“Dirt x (irl+url) = ?” WDA collective exhibit

World Dirt Association

Dirt x (irl+url)= ?

31 October – 11 November 2020


Ginza, Tokyo

World Dirt Association deconstructs images of things by transforming dirt into material. In this work dirt from the exhibition site in Ginza will be central along with other places where the scent, color, shape of dirt experienced vicariously through the memories of place experienced by the collector. In these experiences, what story will be woven together by the audience and the artwork together?

Daily updates via live stream
URL: www.facebook.com/collectdirt

IRL live Dirt Cam Schedule:
Hours: 11:00-19:00 (JST)
10/31 Singapore
11/1 Dirt rest
11/2 Tokyo
11/3 Singapore
11/4 Tokyo
11/5 Wakayama
11/6 Singapore
11/7 Tokyo
11/8 Dirt rest
11/9 Wakayama
11/10 Singapore
11/11 Singapore

Closing event: 
Izakaya Style Dirt Aromas Happy Hour
11/11 18:00-19:00 JST

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For this closing event dirt samples shared with WDA members and participants throughout the exhibit will be enjoyed alongside stories of their origins, relationships to human and more than human life both in person and online. In the style of an Izakaya, all samples are part of this “happy hour” event including a sample you would like to contribute. All are welcome to share. Please message for the zoom link if you would like to join online.

Ginza, Tokyo

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“Art and Climate Change in the Pacific” exhibit – 11 October 2020 Hawai‘i

James Jack. Sea Birth three. 2020. 4K digital video still.


Inundation: Art and Climate Change in the Pacific  

January 19 – February 28, 2020
The Art Gallery at the University of Hawai‘i at Mānoa (UHM), Art Building

March 28 – June 26, 2020 New dates 1 July – 22 October 2020
Donkey Mill Art Center, Hōlualoa, Hawai‘i

Inundation refers to both the watery disasters of climate change and the overwhelming emotions they evoke. This exhibition, curated by Jaimey Hamilton Faris, Associate Professor at the Department of Art and Art History at the University of Hawai‘i at Mānoa, features work by Mary Babcock, Kaili Chun, DAKOgamay, James Jack, Kathy Jetn̄il-Kijiner, Joy Lehuanani Enomoto, Charles Lim, and Angela Tiatia. Based in the Pacific, these artists experience the climate emergency as an extension of long-term colonial, extractive and developmental forces that have made their communities especially vulnerable.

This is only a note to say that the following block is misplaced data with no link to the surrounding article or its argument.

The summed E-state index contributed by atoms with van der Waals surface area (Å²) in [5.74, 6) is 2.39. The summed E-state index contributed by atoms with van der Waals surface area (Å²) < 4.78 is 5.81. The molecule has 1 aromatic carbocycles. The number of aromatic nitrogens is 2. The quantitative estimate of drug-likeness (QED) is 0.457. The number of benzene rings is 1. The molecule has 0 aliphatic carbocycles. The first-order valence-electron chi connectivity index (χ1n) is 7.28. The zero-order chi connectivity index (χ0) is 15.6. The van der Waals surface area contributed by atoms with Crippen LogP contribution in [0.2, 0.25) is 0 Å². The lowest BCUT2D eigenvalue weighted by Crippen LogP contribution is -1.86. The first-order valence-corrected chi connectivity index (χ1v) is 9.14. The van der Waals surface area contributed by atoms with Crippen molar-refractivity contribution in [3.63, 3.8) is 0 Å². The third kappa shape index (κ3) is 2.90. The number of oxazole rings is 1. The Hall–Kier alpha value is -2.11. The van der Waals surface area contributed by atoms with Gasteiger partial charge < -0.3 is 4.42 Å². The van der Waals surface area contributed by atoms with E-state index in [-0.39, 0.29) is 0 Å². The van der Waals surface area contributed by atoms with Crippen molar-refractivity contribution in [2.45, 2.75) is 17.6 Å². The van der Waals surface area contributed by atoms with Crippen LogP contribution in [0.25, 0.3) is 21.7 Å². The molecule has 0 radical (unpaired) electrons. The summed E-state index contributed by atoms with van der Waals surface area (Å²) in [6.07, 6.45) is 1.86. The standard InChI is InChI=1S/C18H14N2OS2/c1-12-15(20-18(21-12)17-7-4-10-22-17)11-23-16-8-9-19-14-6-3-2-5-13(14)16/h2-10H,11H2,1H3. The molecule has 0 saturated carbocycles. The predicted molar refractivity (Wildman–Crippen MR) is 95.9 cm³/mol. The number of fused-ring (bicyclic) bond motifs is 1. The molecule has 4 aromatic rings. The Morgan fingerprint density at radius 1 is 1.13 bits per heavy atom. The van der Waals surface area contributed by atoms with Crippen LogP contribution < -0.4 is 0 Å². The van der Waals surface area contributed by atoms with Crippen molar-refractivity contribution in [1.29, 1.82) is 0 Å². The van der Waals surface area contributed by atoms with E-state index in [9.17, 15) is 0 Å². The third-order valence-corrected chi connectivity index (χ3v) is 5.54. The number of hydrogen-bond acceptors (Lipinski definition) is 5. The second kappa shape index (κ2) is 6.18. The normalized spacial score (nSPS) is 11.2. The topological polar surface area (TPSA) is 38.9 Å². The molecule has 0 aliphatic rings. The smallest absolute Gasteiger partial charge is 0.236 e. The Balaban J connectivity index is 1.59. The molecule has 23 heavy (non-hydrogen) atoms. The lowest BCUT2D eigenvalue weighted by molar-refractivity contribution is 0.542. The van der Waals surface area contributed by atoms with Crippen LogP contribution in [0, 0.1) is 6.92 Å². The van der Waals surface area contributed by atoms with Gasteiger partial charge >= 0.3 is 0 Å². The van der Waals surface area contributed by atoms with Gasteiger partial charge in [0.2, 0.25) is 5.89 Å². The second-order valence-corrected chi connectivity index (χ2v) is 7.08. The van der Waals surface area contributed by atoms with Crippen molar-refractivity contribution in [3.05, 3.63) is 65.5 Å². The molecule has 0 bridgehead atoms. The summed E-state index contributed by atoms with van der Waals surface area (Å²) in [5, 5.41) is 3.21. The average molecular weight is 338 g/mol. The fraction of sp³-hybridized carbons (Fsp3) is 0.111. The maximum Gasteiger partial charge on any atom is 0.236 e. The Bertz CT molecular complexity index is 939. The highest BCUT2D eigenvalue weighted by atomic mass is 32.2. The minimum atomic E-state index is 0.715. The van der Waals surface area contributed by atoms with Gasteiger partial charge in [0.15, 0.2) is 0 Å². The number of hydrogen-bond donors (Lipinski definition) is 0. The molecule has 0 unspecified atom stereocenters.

This major group show consists of multi-media videos, installations, and community performance projects, many of which have been conceived for this exhibition. Artists address climate justice situations in Hawai‘i, the Republic of the Marshall Islands, the Kingdom of Tonga, Tuvalu, the Philippines, Okinawa, and Singapore. As curator Hamilton Faris writes the exhibition “create[s] a space to process raw emotions, inspire collective imagination, and generate capacity for creative, actionable, and communal responses to our watery climate.”

Join curator Jaimey Hamilton Faris and guests for discussions on climate change and climate justice.

Thursday, January 23
Water Talks II: Climate Justice in the Pacific, The UH Art Gallery

4:00 – 5:30 PM  |  Tales of the Okinawan Sea
This special evening talk-story series brings together artists, scientists, policy-makers, historians and more to discuss how to move forward in this era of radical social and ecological transformation.

James Jack, Artist
Kenneth Kaneshiro, Director of the Center for Conservation Research and Training, Pacific Biosciences Research Center, SOEST
Norman Kaneshiro, Musician, UHM lecturer

facilitated by Aiko Yamashiro, Executive Director of the Hawai’i Council for the Humanities

James Jack. Sea Birth three. 2020. 4K digital video still.


University of Hawai‘i Art Gallery

Online catalog, video archive and climate justice resources available here:




Selected Press
Inundation: Psychic Costs of the Climate Emergency

Jan 14, 2020

In just twenty years, awareness of climate change has progressed to climate anxiety. According to Time Magazine, mental health studies show “eco-anxiety” exploded last year from Greenland to Australia. A new exhibit at UH Mānoa aims to work through the grief and denial toward community action.

Full article here: https://www.hawaiipublicradio.org/post/inundation-psychic-costs-climate-emergency